Parents, Performance and Social Facilitation

I witnessed a familiar scene at a recreation volleyball league last weekend. The teams scrimmaged at the end of the one-hour clinic. A 7th grader stepped to the service line, and her father said something. She served underhanded because the game was close, and she wanted to get her serve in the court. Her father told her to serve overhand. She looked at her father and dismissed him. She served again. The next time her serve came around, her father implored her to serve overhand. She did. She scored. She served again and missed. It happened to be game point. She said that she always missed on game point.

This was a very recreational clinic-league that used the principles of “Games for Understanding” to teach basic volleyball skills to young, recreational players. The coaches were volunteer parents who received brief instructions from the clinician before each drill. Everyone enjoyed the experience, which lacked the performance pressure and intensity of a typical youth league. The atmosphere was more like a group playing at the park.

This changes, of course, when the parents send different messages than the parent-coaches and clinician. Even in a relaxed atmosphere, the player felt pressure when her dad told her what to do, and she hesitated to try a less automated skill (serving overhand) because of the game setting and her father’s presence. According to Zajonc’s Theory of Social Facilitation:

  • Audiences increase arousal
  • Arousal inhibits learning new responses
  • Arousal facilitates the performance of well-rehearsed responses.

When an audience (parents) is present, players tend to play harder and perform better in skills that they have mastered. However, the audience hinders development, as players do what they can already do rather than try new skills. Although her dad encouraged her to serve overhand, she hesitated because of the crowd’s presence. We learn better in practices than in games because we are more open to trying new skills, whereas games create pressure to perform. To develop a new skill, we must be willing to make mistake after mistake.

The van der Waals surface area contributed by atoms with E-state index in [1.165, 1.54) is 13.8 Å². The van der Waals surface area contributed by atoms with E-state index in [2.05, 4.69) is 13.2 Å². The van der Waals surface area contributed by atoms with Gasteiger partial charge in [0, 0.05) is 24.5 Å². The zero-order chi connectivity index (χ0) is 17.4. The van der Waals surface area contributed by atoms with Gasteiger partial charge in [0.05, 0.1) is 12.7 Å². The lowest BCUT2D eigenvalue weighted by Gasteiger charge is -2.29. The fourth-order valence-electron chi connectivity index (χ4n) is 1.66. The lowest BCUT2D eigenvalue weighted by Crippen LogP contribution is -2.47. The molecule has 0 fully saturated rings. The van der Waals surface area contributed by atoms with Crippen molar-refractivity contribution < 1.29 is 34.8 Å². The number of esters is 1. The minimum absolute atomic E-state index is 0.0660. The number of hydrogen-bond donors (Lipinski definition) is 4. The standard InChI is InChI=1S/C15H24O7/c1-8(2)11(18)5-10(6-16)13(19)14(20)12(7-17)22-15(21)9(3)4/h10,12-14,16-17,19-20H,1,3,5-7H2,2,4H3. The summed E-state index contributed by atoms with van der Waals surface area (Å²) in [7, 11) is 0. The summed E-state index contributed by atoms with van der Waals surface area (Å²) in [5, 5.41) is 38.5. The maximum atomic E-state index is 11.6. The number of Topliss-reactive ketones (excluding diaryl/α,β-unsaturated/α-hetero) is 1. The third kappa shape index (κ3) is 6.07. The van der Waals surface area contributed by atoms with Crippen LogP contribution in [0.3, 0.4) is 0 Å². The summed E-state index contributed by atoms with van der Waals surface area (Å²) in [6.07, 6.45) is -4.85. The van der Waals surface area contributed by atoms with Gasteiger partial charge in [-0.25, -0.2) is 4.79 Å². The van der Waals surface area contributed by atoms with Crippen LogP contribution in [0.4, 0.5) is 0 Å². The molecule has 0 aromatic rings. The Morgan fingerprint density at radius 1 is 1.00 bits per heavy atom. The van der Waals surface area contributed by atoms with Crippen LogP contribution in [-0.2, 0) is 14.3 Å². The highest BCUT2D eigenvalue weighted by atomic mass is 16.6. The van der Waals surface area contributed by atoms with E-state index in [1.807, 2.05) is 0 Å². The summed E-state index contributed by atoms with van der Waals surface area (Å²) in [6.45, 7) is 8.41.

When a parent instructs from the sideline, most children react negatively, especially internally. Rather than concentrate on their performance, they internally focus on trying to please or ignore the parent. Their attention leaves their task, and they have an internal monologue about their parent and how they wish their dad would be quiet or leave them alone.

On my basketball team last year, a girl could not function with her father in the stands. In practice, she excelled. In games, she struggled. She only heard his voice and constantly looked toward him for approval. When he showed his disappointment, she tensed to the point where she missed numerous layups because she was so tight, she lost all fine motor control.

Parents play a large role in a young athlete’s development, but not always  positively. In Little League, our star pitcher was Robbie. He was bigger and stronger than the others, and his dad had Major League dreams. His dad sat behind home plate and yelled after every pitch. He attended every camp with his son and remembered bits and pieces and yelled them at Robbie. He yelled “Release point” all the time. The other teams joked about it.

Robbie was the most erratic pitcher in the league. He would throw a one-hitter, and we would lose because he walked 10 batters in a row. The whole league was scared of him because he threw hard and had zero control. He threw a pitch off the top of the backstop!

I don’t know that Robbie would have performed better if his father sat quietly in the stands because his father was omnipresent all the way through Little League. I played All-Stars with Robbie one year and his dad was the only non-coach parent to attend a practice; every other parent dropped off her child and returned two hours later to pick up her son. Robbie’s dad followed him everywhere he went. If he had allowed Robbie to relax and pitch, he may have developed into a good pitcher. Instead, his high school coach moved him to right field.

Playing youth sports is about exploring and discovery. It is, after all, play. Parents and coaches often inhibit the child’s play in an effort to help the child. Rather than instructing the child on every pitch or yelling at his daughter to serve overhand, good sports parents allow the child to control his or her environment. The athlete needs to make decisions and develop the skills, and parents need to support, rather than dictate, the development. When parents become too controlling, kids lose interest. Sports like skateboarding are on the rise because they lack adult interference. Children learn by watching other skaters and trying tricks on their own, and they enjoy the experience. Skaters help fellow skaters; it is a collaborative sport rather than a competitive sport.

When I watched the X-Games, Bob Burnquist said that the competition was not about winning, but pushing the limits of what people think possible or what their bodies can do. That is a true sporting pursuit and the reason that most people play sports and compete. We like challenges, we like learning and we like pushing ourselves to see what we are capable of doing.

Parents should try to give their children an opportunity to be successful, but that oftentimes means doing nothing. It means supporting the child rather than barking instructions. It means encouraging the athlete’s self-discovery, regardless of the sport, so it retains its fun and innocence, much like skateboarding, rather than resembling the performance pressure of professional sports.

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